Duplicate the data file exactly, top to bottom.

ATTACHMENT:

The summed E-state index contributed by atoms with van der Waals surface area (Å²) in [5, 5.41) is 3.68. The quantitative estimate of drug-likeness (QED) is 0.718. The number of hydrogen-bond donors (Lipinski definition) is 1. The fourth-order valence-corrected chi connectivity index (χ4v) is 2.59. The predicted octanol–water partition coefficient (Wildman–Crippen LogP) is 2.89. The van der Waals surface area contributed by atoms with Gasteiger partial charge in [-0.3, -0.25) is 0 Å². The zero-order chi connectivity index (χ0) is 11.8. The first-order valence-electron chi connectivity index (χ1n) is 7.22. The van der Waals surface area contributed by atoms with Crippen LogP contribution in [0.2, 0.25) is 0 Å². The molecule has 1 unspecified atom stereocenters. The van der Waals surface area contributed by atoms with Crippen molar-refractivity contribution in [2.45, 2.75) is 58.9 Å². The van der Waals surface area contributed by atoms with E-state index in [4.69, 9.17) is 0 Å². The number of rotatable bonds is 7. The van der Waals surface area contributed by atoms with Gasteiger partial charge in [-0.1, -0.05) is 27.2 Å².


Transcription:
The summed E-state index contributed by atoms with van der Waals surface area (Å²) in [5, 5.41) is 3.68. The quantitative estimate of drug-likeness (QED) is 0.718. The number of hydrogen-bond donors (Lipinski definition) is 1. The fourth-order valence-corrected chi connectivity index (χ4v) is 2.59. The predicted octanol–water partition coefficient (Wildman–Crippen LogP) is 2.89. The van der Waals surface area contributed by atoms with Gasteiger partial charge in [-0.3, -0.25) is 0 Å². The zero-order chi connectivity index (χ0) is 11.8. The first-order valence-electron chi connectivity index (χ1n) is 7.22. The van der Waals surface area contributed by atoms with Crippen LogP contribution in [0.2, 0.25) is 0 Å². The molecule has 1 unspecified atom stereocenters. The van der Waals surface area contributed by atoms with Crippen molar-refractivity contribution in [2.45, 2.75) is 58.9 Å². The van der Waals surface area contributed by atoms with E-state index in [4.69, 9.17) is 0 Å². The number of rotatable bonds is 7. The van der Waals surface area contributed by atoms with Gasteiger partial charge in [-0.1, -0.05) is 27.2 Å².